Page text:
INDIANAPOLIS -- 50below, a frozen food closeout store, is now operating two units here.
Charles Huber, 50below's owner and chief executive officer, said the 3,000-square-foot stores, which opened in April, are growing stronger every day. "To give you an idea," he said, "we are doubling our business every three weeks."
Like any fledgling operation, 50below has overcome some initial growing pains. For instance, Huber said, when the company first opened, it offered only 35 stockkeeping units. Now it offers 85 and is continuing to work toward its goal of 125 SKUs.
"It's getting much better," said Huber, noting that the customer count in the stores is getting stronger through word-
of-mouth and newspaper advertising.
"When we opened up we had chicken, but we didn't have any pizza. So we've added pizza," he noted. "We've also added some Weight Watchers products and things like a meat trio pack, which is two pork chops, two chicken breasts and two steaks for $4.99."
Huber said the best thing 50below has done is tap a local dairy for excess ice cream products.
"When they run vanilla and want to switch to chocolate, they need to bleed the line of vanilla. They bleed it, if you will, into a tub. This goes on all day long as they switch flavors.
"So we have been buying these "bleeds," and what happens is maybe it's a gallon and a half of vanilla and they put a gallon and a half of chocolate right on top of it. And maybe the next jug is half strawberry and peach. You never know exactly what's in there," explained Huber. "We're buying 3-gallon tubs and selling them for 99 cents. You can't even get a pint for that."
Huber said the ice cream tubs are great for birthday parties or institutional use, as in nursing homes.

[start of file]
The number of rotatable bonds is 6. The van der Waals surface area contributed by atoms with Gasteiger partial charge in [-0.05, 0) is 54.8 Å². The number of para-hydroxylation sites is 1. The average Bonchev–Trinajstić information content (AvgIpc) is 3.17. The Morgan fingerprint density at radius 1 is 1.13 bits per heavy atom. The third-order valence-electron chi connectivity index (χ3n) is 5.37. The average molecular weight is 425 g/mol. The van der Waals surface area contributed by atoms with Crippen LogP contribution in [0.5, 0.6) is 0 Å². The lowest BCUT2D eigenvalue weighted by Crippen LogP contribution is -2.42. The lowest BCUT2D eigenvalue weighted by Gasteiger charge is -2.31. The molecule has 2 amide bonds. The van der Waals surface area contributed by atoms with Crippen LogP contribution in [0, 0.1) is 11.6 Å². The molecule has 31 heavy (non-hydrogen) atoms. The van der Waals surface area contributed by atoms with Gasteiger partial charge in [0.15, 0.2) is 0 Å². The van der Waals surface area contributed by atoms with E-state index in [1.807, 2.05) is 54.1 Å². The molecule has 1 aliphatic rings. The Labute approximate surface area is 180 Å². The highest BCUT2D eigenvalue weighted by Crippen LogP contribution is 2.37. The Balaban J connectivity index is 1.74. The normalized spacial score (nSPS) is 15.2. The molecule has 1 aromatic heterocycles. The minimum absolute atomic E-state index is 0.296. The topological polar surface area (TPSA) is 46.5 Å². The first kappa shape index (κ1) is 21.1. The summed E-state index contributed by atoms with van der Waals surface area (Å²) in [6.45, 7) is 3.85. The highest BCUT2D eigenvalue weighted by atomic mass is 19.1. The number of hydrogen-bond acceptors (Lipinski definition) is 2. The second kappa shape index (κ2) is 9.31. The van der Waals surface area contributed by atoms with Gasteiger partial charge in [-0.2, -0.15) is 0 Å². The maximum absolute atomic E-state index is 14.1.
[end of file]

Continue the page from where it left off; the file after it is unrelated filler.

It's also a nice fit with the store's Breyers half-gallon product, which retails for $1.49. "We also sell three Snickers ice cream bars for 99 cents."
Another lesson Huber learned in 50below's inaugural two months is that food-service packaging isn't as appetizing as four-color, consumer-type packaging, which "works out much better," he said.
Since the opening, Huber also has started accepting Visa, MasterCard and food stamps. "All of these little things have really improved the business."
Open from 10 a.m. to 8 p.m. on weekdays and 9 a.m. to 7 p.m. on Saturdays, 50below employs three staffers per store. Huber still plans on opening between eight and 10 more stores in the Indianapolis area.
The 50below units, which feature a U-shape of upright doors and a center aisle, also offer various nonfrozen grocery items.
And, according to 50below's founder, all this hasn't gone unnoticed by area supermarkets. "Oddly enough," he said, "one store is right in front of Kroger's regional offices, so the suits are in there almost every week."